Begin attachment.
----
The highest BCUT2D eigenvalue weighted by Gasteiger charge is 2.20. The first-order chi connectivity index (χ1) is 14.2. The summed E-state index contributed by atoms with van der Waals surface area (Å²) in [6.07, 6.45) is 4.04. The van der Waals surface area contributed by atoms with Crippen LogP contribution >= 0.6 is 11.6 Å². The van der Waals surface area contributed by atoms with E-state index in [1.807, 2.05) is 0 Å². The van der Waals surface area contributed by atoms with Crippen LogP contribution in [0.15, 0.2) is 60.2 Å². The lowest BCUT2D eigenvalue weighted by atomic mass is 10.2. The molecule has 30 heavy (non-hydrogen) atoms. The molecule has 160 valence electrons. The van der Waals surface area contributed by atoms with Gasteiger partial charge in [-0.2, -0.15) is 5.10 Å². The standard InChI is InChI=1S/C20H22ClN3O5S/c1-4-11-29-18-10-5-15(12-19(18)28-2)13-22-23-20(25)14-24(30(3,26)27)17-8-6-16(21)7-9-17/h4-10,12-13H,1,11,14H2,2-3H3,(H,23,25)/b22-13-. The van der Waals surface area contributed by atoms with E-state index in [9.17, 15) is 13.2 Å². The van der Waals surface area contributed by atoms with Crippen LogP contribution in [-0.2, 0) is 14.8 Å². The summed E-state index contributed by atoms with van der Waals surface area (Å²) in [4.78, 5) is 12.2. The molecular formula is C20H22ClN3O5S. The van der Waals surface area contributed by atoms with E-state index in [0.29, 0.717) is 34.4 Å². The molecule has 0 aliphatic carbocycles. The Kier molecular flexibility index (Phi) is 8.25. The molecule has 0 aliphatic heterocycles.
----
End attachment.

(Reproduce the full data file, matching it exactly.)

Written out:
The highest BCUT2D eigenvalue weighted by Gasteiger charge is 2.20. The first-order chi connectivity index (χ1) is 14.2. The summed E-state index contributed by atoms with van der Waals surface area (Å²) in [6.07, 6.45) is 4.04. The van der Waals surface area contributed by atoms with Crippen LogP contribution >= 0.6 is 11.6 Å². The van der Waals surface area contributed by atoms with E-state index in [1.807, 2.05) is 0 Å². The van der Waals surface area contributed by atoms with Crippen LogP contribution in [0.15, 0.2) is 60.2 Å². The lowest BCUT2D eigenvalue weighted by atomic mass is 10.2. The molecule has 30 heavy (non-hydrogen) atoms. The molecule has 160 valence electrons. The van der Waals surface area contributed by atoms with Gasteiger partial charge in [-0.2, -0.15) is 5.10 Å². The standard InChI is InChI=1S/C20H22ClN3O5S/c1-4-11-29-18-10-5-15(12-19(18)28-2)13-22-23-20(25)14-24(30(3,26)27)17-8-6-16(21)7-9-17/h4-10,12-13H,1,11,14H2,2-3H3,(H,23,25)/b22-13-. The van der Waals surface area contributed by atoms with E-state index in [9.17, 15) is 13.2 Å². The van der Waals surface area contributed by atoms with Crippen LogP contribution in [-0.2, 0) is 14.8 Å². The summed E-state index contributed by atoms with van der Waals surface area (Å²) in [4.78, 5) is 12.2. The molecular formula is C20H22ClN3O5S. The van der Waals surface area contributed by atoms with E-state index in [0.29, 0.717) is 34.4 Å². The molecule has 0 aliphatic carbocycles. The Kier molecular flexibility index (Phi) is 8.25. The molecule has 0 aliphatic heterocycles.